Lawmakers on both sides of the aisle have come up with a boatload of reasons to vote against the Syria resolution. President Obama can’t be trusted to prosecute a military action. It’s too late. Al-Qaeda will benefit. But in fact a “no” vote would be disastrous.

Forces of Syrian President Bashar al-Assad. Forces of Syrian President Bashar al-Assad. (Rami Bleible/Reuters)

A “no” vote is . . .

An endorsement of U.S. retrenchment, in essence approval of the first 4 1/2 years of Obama foreign policy, in which the United States withdraws from the Middle East and the world more generally.

A threat to Jordan, which is already buckling under the weight of millions of refugees.

A way to rope Republicans into responsibility for another Middle East embarrassment.

A dose of encouragement to Iran in its ambitions to acquire its own WMDs and to dominate the region.

A catastrophe for our Sunni Arab allies, who will correctly perceive us as feckless and an unreliable ally.

A boost to jihadis in Syria, who will see this (correctly) as evidence of U.S. passivity.

A signal to Syrians and others in the Middle East that the United States doesn’t care about them or their future.

A danger to Israel, which fears allowing WMD use to go unpunished and understands the impact on Iran.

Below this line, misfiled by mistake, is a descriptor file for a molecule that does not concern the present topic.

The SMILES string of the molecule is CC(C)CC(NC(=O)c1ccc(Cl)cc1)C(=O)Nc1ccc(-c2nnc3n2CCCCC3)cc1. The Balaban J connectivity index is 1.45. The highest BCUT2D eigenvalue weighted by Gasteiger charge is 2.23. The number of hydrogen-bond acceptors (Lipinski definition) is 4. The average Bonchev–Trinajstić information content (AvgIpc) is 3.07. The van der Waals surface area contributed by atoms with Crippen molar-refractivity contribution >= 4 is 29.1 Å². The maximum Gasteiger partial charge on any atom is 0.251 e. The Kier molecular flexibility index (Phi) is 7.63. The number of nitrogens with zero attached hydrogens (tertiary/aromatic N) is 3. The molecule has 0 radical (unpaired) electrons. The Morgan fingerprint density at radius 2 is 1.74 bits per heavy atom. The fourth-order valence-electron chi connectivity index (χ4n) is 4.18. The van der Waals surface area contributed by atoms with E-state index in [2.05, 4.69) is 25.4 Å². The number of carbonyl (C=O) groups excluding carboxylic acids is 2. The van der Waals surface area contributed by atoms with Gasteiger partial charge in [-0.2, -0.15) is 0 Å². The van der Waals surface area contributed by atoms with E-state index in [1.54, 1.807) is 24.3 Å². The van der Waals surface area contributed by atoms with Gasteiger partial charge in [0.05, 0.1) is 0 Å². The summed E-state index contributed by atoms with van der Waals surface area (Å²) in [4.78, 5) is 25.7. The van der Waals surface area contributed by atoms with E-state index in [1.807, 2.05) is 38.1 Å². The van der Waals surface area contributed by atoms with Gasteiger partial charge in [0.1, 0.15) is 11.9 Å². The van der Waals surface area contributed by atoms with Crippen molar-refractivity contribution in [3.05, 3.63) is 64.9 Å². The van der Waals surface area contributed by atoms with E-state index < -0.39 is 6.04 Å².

An incentive for every rogue state to acquire and use WMDs. We’ll take a giant leap in the wrong direction on proliferation of illicit weapons.

A gift to Hezbollah, which will be emboldened to threaten Israel and potentially have access to WMDs.

An advertisement to take the United States as seriously as Britain (i.e. not at all).

A missed opportunity to tout Obama’s admission that his disengagement philosophy and anti-Bush stance were losers. Conservatives should recognize the intellectual victory and endorse its repudiation (a vote for unilateral action in defense of U.S. national security)

A blow to the notion that only the United Nations confers legitimacy on our military action.

A failure to gain Democrats’ endorsement for U.S. internationalism.

A victory for Vladimir Putin, who will have successfully thwarted the United Nations and be on the precipice of achieving his aims in Syria.

A death knell for anti-jihadi rebels, who will be demoralized and face an emboldened Bashar al-Assad.

A lifeline for Hillary Clinton, who can claim that it was Congress and not her own rudderless foreign policy that led to a triumph for Assad, Russia and Iran.

In short, there are many questions and potential dangers that flow from U.S. military action. But the downsides of a “no” vote are far more serious and certain. Lawmakers in essence should vote against “no,” or as many have described it, for the lesser of two horrible choices, which in this case is “yes.”